A couple of years later Lyuba was found to be pregnant by her trainer and was quickly removed from the school. The trainer’s wife was some party bigwig and they had a daughter and he didn’t want to divorce just for the lovely Lyuba. But girls like Lyuba usually don’t end up as Single mums. After going back home to the hostile Vologda district to have her son, she married a man from Moscow and that’s where she’s settled now.
A whole year later, after I’d already been abroad for the first time and had perhaps grown a little wiser, a letter reached me from Nonna. I was disappointed it didn’t come in an American envelope with colourful stamps but in a crumpled Soviet envelope specially printed to celebrate the seventieth birthday of Comrade Ustinov the Defence Minister.
‘Dear Vanya,’ wrote the Zionists’ daughter. ‘We’re living in New York, in a place called Brighton Beach. Lots of people from the Soviet Union live here, and there are Russian shops and restaurants. My schoolmates are nice. Americans know nothing about Russia. They think Leningrad used to be called Stalingrad. They think everybody in Russia must be starving and that no one is allowed even to have a camera of their own. They are astonished that I’ve read Mark Twain and Fenimore Cooper. I often think of Leningrad and my old school. I often think of you. We shall never meet again, so I’m no longer afraid to say something I couldn’t say last time we met. I knew right from the beginning there was almost no chance at all you would respond to me. You’re good-looking, Vanya, and popular, but I’m not pretty at all and could have offered you nothing but my music. I hope things are going well for you at school and in sport. It’ll make me happy if one day I see your name in the papers. Now I no longer live in Leningrad, it’s your city. Take good care of it and love it. There is no other city like it in the whole world.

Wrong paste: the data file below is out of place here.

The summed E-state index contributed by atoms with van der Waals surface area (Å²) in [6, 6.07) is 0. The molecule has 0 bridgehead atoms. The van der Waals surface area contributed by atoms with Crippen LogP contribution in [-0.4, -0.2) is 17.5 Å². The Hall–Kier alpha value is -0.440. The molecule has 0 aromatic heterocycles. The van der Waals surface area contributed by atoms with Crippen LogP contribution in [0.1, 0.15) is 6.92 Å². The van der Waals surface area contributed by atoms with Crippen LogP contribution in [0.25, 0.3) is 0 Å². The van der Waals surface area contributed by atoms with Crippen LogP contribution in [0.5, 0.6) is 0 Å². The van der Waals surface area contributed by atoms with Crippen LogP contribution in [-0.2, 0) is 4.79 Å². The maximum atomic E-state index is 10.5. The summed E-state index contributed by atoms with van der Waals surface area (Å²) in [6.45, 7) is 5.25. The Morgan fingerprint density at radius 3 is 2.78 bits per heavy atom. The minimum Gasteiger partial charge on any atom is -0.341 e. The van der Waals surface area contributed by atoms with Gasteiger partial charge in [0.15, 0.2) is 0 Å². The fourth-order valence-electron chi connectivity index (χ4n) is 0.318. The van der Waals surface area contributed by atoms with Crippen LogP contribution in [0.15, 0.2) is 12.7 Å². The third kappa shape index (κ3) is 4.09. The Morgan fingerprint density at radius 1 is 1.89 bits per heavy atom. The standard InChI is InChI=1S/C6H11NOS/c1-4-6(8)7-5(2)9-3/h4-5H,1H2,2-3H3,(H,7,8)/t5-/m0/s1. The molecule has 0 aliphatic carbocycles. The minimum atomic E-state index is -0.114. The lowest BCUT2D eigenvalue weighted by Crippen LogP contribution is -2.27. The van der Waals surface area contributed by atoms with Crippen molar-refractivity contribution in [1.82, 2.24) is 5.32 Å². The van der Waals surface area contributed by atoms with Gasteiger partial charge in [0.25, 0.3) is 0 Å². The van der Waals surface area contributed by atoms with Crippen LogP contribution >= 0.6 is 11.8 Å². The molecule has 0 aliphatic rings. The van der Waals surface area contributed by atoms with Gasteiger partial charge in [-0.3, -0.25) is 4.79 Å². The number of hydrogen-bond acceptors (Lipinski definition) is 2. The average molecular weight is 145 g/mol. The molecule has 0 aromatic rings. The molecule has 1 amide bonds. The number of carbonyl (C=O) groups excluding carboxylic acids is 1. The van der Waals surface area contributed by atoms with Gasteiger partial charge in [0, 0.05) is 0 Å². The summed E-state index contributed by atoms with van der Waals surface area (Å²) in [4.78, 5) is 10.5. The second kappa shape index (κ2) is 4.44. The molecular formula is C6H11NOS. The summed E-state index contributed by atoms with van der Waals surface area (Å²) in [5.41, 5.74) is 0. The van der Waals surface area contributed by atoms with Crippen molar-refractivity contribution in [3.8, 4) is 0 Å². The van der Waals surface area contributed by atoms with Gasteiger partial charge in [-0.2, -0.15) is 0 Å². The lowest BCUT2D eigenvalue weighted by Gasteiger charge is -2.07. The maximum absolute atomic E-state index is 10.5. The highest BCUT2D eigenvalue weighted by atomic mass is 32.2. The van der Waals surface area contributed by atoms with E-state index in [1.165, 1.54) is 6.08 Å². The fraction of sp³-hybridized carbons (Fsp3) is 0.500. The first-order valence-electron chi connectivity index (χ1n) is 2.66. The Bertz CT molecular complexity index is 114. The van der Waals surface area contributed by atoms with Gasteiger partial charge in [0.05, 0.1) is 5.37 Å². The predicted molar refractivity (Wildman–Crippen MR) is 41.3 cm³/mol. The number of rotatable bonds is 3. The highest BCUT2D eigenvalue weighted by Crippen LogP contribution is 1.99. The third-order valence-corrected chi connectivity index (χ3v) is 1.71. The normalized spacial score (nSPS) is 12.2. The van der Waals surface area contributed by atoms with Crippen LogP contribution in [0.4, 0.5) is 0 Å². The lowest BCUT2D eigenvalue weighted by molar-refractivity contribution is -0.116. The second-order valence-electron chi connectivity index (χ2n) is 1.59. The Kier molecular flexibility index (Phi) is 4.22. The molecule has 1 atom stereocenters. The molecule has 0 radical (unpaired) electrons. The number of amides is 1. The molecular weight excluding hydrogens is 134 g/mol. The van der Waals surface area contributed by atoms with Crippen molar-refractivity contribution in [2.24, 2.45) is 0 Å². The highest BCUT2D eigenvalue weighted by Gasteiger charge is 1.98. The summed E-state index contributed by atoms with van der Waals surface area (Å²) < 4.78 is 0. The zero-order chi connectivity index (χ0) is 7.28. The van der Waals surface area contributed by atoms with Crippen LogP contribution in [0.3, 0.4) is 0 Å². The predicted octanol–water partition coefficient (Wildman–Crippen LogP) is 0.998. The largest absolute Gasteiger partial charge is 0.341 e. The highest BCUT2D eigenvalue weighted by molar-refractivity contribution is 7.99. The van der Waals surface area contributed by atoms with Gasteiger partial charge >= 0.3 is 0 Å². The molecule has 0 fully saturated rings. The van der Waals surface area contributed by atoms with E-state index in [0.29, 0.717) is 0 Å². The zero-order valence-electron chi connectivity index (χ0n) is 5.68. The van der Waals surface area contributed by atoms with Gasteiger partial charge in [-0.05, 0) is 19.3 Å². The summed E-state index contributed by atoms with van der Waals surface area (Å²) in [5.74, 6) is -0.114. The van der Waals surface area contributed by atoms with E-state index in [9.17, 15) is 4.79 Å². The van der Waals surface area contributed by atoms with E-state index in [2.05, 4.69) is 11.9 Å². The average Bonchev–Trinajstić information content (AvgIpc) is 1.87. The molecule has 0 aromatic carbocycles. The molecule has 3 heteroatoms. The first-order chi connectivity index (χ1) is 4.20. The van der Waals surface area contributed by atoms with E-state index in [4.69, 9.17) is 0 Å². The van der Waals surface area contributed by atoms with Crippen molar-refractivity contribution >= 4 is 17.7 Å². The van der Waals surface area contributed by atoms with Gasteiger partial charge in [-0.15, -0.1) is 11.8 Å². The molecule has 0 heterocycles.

‘I wish you success and happiness.
That was the first love-letter that ever came to me.
The first – and the last. I’ve never had any from anyone else.
For me, Nonna’s letter was the start of a new love, my love of the City.
At first I couldn’t understand the City, no matter how hard I tried. I couldn’t understand what it all meant: the Alexander Column in Palace Square, the golden dome of St Isaac’s Cathedral, the eternal flame on Mars Field. I didn’t understand why they Dred the cannon every day at noon at the Peter and Paul Fortress.
Where I came from everything had its function: the forest and the river and the kolkhoz acres; all beautiful, but not with an abstract beauty. There were berries and mushrooms in the forest, and the river was for bathing and fishing. Even the church had its function somewhere old women could pray – while in Leningrad the whole of Nevsky was full of unused churches.
But time passed, and gradually the City bewitched me. The first thing I fell in love with was the atlantes that hold up the portico of the New Hermitage….
These ten granite giants in Palace Square became the greatest weight-lifting idols in the world to me. When some architect told me they are known as ‘lazy atlantes’, meaning they have no actual weight-bearing function, I took it as badly as if I’d been accused of laziness myself.
To hell with architectural theories. All I know is that the City wouldn’t survive without those fellows; maybe even the whole vault of heaven might fall on us if they were moved from the New Hermitage portico. Inside the Hermitage I came to love the 1812 Gallery with all its portraits of young Russian generals, and the enormous Georgiy room, whose ceiling needs neither atlantes nor caryatids since it hangs from invisible chains. Among the paintings my favourites were Rembrandt’s ‘The Return of the Prodigal Son’ and ‘Danaë and the Shower of Gold’. Danaë’s frank expression and irregular features reminded me of Nonna Rozenberg.
My poor Danaë. In 1985 a madman with a knife and sulphuric acid destroyed her. Now, when I return to the City of my youth, I have nowhere to go to see Nonna Rozenberg – the girl who for me turned into a shower of gold.
Translated by Silvester Mazzarella